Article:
This is From a Press Release Issued by the Republican Caucus.
House Republicans today decried the move by House Democrats to raise taxes by nearly $400 million on Michigan families and job-providers, and issued warnings on the effects the taxes will have on Michigan's economy.
"On a day when the Washington Post predicts Michigan will lose a million jobs during Granholm's tenure, we should be doing everything possible to prove them wrong - not help the prediction become reality," said House Republican Leader Kevin Elsenheimer. "A tax increase sends the wrong message not only to Michigan families and Michigan businesses, but to job-providers looking to come to our state.
"This is exactly what Democrats did in 2007 - they raised the state sales tax without public input, at the last minute and behind locked doors, taking Michigan down the path from 7 percent unemployment to 15.2 percent. We simply can't afford another doubling of the unemployment rate."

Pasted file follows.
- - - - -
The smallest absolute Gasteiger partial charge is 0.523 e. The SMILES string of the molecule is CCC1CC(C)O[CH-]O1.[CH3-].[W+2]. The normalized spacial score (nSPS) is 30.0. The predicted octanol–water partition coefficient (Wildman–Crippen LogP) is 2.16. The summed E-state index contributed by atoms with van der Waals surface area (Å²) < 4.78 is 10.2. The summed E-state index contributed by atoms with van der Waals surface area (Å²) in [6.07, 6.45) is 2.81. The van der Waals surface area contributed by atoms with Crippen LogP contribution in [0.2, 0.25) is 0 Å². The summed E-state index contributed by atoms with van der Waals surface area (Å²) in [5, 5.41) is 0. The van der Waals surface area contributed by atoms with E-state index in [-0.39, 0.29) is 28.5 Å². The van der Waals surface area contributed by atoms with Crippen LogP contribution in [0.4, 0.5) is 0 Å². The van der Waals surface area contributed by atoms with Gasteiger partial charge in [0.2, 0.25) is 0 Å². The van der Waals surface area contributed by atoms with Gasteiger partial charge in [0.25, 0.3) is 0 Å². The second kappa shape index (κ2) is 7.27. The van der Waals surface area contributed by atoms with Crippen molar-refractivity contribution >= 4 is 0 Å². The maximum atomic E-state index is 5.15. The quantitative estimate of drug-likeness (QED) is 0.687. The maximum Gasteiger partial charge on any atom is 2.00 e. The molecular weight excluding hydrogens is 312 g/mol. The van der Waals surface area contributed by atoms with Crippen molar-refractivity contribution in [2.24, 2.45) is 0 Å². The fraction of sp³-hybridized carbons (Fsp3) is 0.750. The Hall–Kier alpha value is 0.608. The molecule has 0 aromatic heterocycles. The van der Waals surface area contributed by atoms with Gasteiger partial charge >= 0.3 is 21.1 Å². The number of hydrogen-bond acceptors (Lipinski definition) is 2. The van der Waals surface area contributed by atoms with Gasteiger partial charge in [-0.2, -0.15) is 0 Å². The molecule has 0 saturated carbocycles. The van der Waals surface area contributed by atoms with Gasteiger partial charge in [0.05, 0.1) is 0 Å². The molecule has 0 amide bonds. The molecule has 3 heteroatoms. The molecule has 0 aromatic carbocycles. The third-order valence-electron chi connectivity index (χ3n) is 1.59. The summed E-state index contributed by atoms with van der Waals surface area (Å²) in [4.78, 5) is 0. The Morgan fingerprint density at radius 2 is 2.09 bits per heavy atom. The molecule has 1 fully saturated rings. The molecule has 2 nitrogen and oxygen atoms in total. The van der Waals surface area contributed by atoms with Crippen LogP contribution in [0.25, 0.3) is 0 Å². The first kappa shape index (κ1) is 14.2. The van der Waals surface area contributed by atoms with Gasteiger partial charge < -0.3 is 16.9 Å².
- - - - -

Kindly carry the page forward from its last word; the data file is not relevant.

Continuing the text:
Elsenheimer also noted that the Democrats had to lock the members onto the House floor, for their tax votes to be approved. The Democrat tax increases were narrowly approved, with bipartisan opposition on all tax increases.
The House Republican caucus offered 15 amendments that provide serious reforms for state government. Republican cost-saving reforms include:
· Eliminating lifetime benefits for lawmakers;
· Stopping job-killing actions by the Department of Environmental Quality;
· Freezing the Earned Income Tax Credit at 2009 levels;
· Rooting out unemployment fraud;
· Encouraging local government consolidation of services;
· Allowing school districts flexibility in designing student curriculums; and
· Improving transparency by creating a Web site that details every dollar of state government spending.
"Democrats knew the public support for tax increases simply wasn't there, especially in the absence of real government reforms," Elsenheimer said. "There are better options - target agreements have already been reached to balance the budget without raising taxes. It couldn't be more clear that our state has a leadership problem, not a revenue problem."